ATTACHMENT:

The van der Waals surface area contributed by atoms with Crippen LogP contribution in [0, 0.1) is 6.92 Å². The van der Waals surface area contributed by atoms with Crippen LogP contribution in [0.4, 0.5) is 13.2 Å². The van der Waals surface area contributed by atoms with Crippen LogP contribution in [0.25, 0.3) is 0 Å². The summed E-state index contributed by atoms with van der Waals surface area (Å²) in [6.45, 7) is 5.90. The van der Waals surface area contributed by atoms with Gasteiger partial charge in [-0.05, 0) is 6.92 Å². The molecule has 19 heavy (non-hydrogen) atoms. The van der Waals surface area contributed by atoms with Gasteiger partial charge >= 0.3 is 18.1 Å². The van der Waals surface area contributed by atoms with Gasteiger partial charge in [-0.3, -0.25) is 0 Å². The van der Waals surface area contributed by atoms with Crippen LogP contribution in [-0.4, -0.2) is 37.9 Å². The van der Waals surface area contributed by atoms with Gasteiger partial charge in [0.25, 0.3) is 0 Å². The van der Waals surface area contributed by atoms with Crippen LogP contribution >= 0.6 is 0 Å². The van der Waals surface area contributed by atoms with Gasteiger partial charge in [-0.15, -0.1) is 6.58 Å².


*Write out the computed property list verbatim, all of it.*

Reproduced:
The van der Waals surface area contributed by atoms with Crippen LogP contribution in [0, 0.1) is 6.92 Å². The van der Waals surface area contributed by atoms with Crippen LogP contribution in [0.4, 0.5) is 13.2 Å². The van der Waals surface area contributed by atoms with Crippen LogP contribution in [0.25, 0.3) is 0 Å². The summed E-state index contributed by atoms with van der Waals surface area (Å²) in [6.45, 7) is 5.90. The van der Waals surface area contributed by atoms with Gasteiger partial charge in [-0.05, 0) is 6.92 Å². The molecule has 19 heavy (non-hydrogen) atoms. The van der Waals surface area contributed by atoms with Gasteiger partial charge >= 0.3 is 18.1 Å². The van der Waals surface area contributed by atoms with Gasteiger partial charge in [-0.3, -0.25) is 0 Å². The van der Waals surface area contributed by atoms with Crippen LogP contribution in [-0.4, -0.2) is 37.9 Å². The van der Waals surface area contributed by atoms with Gasteiger partial charge in [0.25, 0.3) is 0 Å². The van der Waals surface area contributed by atoms with Crippen LogP contribution >= 0.6 is 0 Å². The van der Waals surface area contributed by atoms with Gasteiger partial charge in [-0.15, -0.1) is 6.58 Å².